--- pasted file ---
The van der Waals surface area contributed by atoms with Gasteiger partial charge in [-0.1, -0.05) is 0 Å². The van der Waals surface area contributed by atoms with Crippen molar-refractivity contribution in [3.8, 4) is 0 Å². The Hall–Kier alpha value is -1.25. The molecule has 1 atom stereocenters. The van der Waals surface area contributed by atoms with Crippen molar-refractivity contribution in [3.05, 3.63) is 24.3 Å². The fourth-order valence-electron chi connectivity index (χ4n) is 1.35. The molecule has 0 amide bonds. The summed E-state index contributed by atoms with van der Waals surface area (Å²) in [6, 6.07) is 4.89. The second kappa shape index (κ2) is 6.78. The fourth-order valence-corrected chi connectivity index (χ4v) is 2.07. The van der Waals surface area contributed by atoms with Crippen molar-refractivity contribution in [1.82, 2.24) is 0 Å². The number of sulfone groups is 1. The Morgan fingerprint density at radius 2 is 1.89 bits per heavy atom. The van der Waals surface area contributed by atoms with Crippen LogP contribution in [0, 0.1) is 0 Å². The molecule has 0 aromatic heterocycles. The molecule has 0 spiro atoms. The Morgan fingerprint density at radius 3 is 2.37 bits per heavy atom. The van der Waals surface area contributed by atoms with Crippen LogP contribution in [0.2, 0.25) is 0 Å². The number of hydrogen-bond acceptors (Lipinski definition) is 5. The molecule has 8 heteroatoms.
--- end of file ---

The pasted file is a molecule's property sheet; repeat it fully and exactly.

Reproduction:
The van der Waals surface area contributed by atoms with Gasteiger partial charge in [-0.1, -0.05) is 0 Å². The van der Waals surface area contributed by atoms with Crippen molar-refractivity contribution in [3.8, 4) is 0 Å². The Hall–Kier alpha value is -1.25. The molecule has 1 atom stereocenters. The van der Waals surface area contributed by atoms with Crippen molar-refractivity contribution in [3.05, 3.63) is 24.3 Å². The fourth-order valence-electron chi connectivity index (χ4n) is 1.35. The molecule has 0 amide bonds. The summed E-state index contributed by atoms with van der Waals surface area (Å²) in [6, 6.07) is 4.89. The second kappa shape index (κ2) is 6.78. The fourth-order valence-corrected chi connectivity index (χ4v) is 2.07. The van der Waals surface area contributed by atoms with Crippen molar-refractivity contribution in [1.82, 2.24) is 0 Å². The number of sulfone groups is 1. The Morgan fingerprint density at radius 2 is 1.89 bits per heavy atom. The van der Waals surface area contributed by atoms with Crippen LogP contribution in [0, 0.1) is 0 Å². The molecule has 0 aromatic heterocycles. The molecule has 0 spiro atoms. The Morgan fingerprint density at radius 3 is 2.37 bits per heavy atom. The van der Waals surface area contributed by atoms with Crippen LogP contribution in [0.2, 0.25) is 0 Å². The number of hydrogen-bond acceptors (Lipinski definition) is 5. The molecule has 8 heteroatoms.